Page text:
What was really going on, and why was it hushed up?
As his son-in-law noticed at the 1953 dinner, the left side of Churchill's mouth was drooping, and his left arm and leg were weak. This was his second hypertension-related lacunar stroke he suffered the first was in 1949. This most common type of stroke is caused by blockage of small arteries leading to the brain.
Once at Chartwell, Churchill received around the clock nurse's care and physical rehabilitation. The news blackout during these tense, Cold War times, was maintained the nation's press barons agreed to keep the secret. The young Queen Elizabeth II was among the few who knew what was going on.
For the better part of a month, "my colleagues and I had to handle requests for decisions from Ministers and Government departments who were entirely ignorant of the Prime Minister's incapacity," his private secretary, Jock Colville, later wrote.
He didn't stay down for long. In December 1953, Churchill went to Bermuda to meet with President Dwight Eisenhower, who was not aware of Churchill's strokes.
Churchill's physician, Lord Moran, his staff and family also kept hidden other events including the "mini-strokes" he suffered in 1950 and 1951. In 1952 a fleeting speech disturbance suggested a spasm or partial occlusion of the artery supplying the speech center of the brain. By then, both the right and left sides of Churchill's brain were affected by atherosclerosis and hypertension.
Recognizing he was slowing down physically and mentally, Churchill retired as prime minister in 1955, but remained in Parliament until 1964.
On Jan. 15, 1965, the 90-year-old Churchill suffered another stroke, which was announced. He died nine days later, and was mourned by millions at a massive state funeral, televised worldwide, to say farewell to the man who may have done more than any other to stop the Nazis.
For the various personages who presided over the government of England and subsequently Great Britain at the pleasure of the monarch, usually with said monarch's permission, prior to the government under Robert Walpole as Prime Minister in 1721, see List of English chief ministers.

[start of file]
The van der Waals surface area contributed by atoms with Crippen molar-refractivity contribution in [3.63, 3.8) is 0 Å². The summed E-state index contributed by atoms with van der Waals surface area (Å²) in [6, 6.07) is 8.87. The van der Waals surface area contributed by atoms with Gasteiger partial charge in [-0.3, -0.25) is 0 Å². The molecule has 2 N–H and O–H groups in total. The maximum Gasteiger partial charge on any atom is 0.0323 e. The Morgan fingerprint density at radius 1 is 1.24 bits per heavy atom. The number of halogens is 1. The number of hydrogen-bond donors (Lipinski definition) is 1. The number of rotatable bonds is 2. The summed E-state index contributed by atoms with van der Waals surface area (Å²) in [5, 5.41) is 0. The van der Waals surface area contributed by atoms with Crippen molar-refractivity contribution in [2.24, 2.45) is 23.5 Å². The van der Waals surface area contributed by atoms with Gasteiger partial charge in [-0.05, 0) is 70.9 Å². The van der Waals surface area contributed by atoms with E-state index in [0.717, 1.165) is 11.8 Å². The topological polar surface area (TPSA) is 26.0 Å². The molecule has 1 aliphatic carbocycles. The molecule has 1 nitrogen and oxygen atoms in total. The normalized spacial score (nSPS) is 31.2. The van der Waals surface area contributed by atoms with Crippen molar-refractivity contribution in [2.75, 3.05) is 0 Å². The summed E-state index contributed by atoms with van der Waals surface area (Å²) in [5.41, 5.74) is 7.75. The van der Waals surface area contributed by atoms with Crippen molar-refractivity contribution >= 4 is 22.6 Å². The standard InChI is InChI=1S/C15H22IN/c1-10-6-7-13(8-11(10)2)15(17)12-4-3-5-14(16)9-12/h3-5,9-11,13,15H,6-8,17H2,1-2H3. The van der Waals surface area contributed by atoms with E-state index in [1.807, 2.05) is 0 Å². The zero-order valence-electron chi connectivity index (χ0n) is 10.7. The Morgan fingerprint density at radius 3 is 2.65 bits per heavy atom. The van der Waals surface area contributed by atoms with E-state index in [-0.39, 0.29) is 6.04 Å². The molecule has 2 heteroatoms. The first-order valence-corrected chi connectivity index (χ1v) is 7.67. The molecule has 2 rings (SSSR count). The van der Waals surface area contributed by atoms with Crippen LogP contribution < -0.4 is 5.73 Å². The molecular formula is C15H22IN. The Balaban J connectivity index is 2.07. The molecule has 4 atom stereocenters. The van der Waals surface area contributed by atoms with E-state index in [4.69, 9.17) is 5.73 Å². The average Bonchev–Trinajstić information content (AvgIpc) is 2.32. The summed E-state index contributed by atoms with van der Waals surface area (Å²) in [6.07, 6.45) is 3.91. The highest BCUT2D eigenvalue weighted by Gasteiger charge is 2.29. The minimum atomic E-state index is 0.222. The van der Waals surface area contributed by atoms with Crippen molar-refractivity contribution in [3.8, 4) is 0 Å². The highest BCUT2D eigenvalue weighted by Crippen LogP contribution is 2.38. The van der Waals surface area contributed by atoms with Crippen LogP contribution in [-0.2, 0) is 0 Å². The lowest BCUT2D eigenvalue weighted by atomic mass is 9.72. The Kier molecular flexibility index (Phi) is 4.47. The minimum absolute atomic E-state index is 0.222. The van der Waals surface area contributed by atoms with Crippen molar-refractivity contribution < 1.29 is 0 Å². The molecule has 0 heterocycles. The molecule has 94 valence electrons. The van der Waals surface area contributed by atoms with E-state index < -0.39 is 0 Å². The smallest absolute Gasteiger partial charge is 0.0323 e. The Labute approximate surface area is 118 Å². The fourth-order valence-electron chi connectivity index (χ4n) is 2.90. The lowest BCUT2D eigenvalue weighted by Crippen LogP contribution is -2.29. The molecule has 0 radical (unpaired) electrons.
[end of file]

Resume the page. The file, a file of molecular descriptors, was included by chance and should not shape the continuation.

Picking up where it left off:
Revolutionary Settlement Edit
Because the premiership was not intentionally created, there is no exact date when its evolution began. A meaningful starting point, however, is 1688–89 when James II fled England and the Parliament of England confirmed William III and Mary II as joint constitutional monarchs, enacting legislation that limited their authority and that of their successors: the Bill of Rights (1689), the Mutiny Bill (1689), the Triennial Bill (1694), the Treason Act (1696) and the Act of Settlement (1701).  Known collectively as the Revolutionary Settlement, these acts transformed the constitution, shifting the balance of power from the Sovereign to Parliament. Once the office of Prime Minister was created, they also provided the basis for its evolution.
Treasury Bench Edit
The Revolutionary Settlement gave the Commons control over finances and legislation and changed the relationship between the executive and the legislature. For want of money, sovereigns had to summon Parliament annually and could no longer dissolve or prorogue it without its advice and consent. Parliament became a permanent feature of political life.  The veto fell into disuse because sovereigns feared that if they denied legislation, Parliament would deny them money. No sovereign has denied royal assent since Queen Anne vetoed the Scottish Militia Bill in 1708. 
Treasury officials and other department heads were drawn into Parliament serving as liaisons between it and the sovereign. Ministers had to present the government's policies, and negotiate with Members to gain the support of the majority they had to explain the government's financial needs, suggest ways of meeting them and give an account of how money had been spent. The Sovereign's representatives attended Commons sessions so regularly that they were given reserved seats at the front, known as the Treasury Bench. This is the beginning of "unity of powers": the sovereign's ministers (the Executive) became leading members of Parliament (the Legislature). Today, the prime minister (First Lord of the Treasury), the chancellor of the Exchequer (responsible for the budget) and other senior members of the Cabinet sit on the Treasury bench and present policies in much the same way ministers did late in the 17th century.
Standing Order 66 Edit
After the Revolution, there was a constant threat that non-government members of Parliament would ruin the country's finances by proposing ill-considered money bills. Vying for control to avoid chaos, the Crown's ministers gained an advantage in 1706, when the Commons informally declared, "That this House will receive no petition for any sum of money relating to public Service, but what is recommended from the Crown." On 11 June 1713, this non-binding rule became Standing Order 66: that "the Commons would not vote money for any purpose, except on a motion of a minister of the Crown." Standing Order 66 remains in effect today (though renumbered as no. 48),  essentially unchanged for more than three hundred years.